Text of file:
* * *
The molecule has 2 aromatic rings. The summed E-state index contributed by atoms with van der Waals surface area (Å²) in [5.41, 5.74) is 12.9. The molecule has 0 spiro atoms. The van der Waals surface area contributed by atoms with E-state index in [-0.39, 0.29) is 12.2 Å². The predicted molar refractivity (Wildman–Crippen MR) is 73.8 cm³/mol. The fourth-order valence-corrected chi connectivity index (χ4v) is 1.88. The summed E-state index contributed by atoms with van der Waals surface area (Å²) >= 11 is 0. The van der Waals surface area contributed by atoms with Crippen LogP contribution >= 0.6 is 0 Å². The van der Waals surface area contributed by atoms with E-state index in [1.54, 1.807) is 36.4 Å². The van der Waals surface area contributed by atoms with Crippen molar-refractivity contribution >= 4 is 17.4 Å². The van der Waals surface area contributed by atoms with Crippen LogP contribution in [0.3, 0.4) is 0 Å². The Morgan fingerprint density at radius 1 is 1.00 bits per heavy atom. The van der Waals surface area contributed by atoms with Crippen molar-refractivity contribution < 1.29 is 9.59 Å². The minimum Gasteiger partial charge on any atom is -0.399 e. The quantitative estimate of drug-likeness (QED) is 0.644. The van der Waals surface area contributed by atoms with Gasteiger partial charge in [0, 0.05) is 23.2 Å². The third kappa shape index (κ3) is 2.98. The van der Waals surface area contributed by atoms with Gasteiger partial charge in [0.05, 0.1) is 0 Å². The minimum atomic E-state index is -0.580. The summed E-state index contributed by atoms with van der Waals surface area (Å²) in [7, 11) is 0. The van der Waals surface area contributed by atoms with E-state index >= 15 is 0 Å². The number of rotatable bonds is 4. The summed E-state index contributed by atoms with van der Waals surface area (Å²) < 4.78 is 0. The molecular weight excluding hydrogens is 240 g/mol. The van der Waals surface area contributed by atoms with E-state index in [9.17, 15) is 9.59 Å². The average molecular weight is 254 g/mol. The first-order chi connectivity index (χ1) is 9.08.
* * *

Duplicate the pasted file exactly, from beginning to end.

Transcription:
The molecule has 2 aromatic rings. The summed E-state index contributed by atoms with van der Waals surface area (Å²) in [5.41, 5.74) is 12.9. The molecule has 0 spiro atoms. The van der Waals surface area contributed by atoms with E-state index in [-0.39, 0.29) is 12.2 Å². The predicted molar refractivity (Wildman–Crippen MR) is 73.8 cm³/mol. The fourth-order valence-corrected chi connectivity index (χ4v) is 1.88. The summed E-state index contributed by atoms with van der Waals surface area (Å²) >= 11 is 0. The van der Waals surface area contributed by atoms with Crippen LogP contribution >= 0.6 is 0 Å². The van der Waals surface area contributed by atoms with E-state index in [1.54, 1.807) is 36.4 Å². The van der Waals surface area contributed by atoms with Crippen molar-refractivity contribution >= 4 is 17.4 Å². The van der Waals surface area contributed by atoms with Crippen LogP contribution in [0.3, 0.4) is 0 Å². The Morgan fingerprint density at radius 1 is 1.00 bits per heavy atom. The van der Waals surface area contributed by atoms with Crippen molar-refractivity contribution < 1.29 is 9.59 Å². The minimum Gasteiger partial charge on any atom is -0.399 e. The quantitative estimate of drug-likeness (QED) is 0.644. The van der Waals surface area contributed by atoms with Gasteiger partial charge in [0, 0.05) is 23.2 Å². The third kappa shape index (κ3) is 2.98. The van der Waals surface area contributed by atoms with Gasteiger partial charge in [0.05, 0.1) is 0 Å². The minimum atomic E-state index is -0.580. The summed E-state index contributed by atoms with van der Waals surface area (Å²) in [7, 11) is 0. The van der Waals surface area contributed by atoms with E-state index >= 15 is 0 Å². The number of rotatable bonds is 4. The summed E-state index contributed by atoms with van der Waals surface area (Å²) < 4.78 is 0. The molecular weight excluding hydrogens is 240 g/mol. The van der Waals surface area contributed by atoms with E-state index in [9.17, 15) is 9.59 Å². The average molecular weight is 254 g/mol. The first-order chi connectivity index (χ1) is 9.08.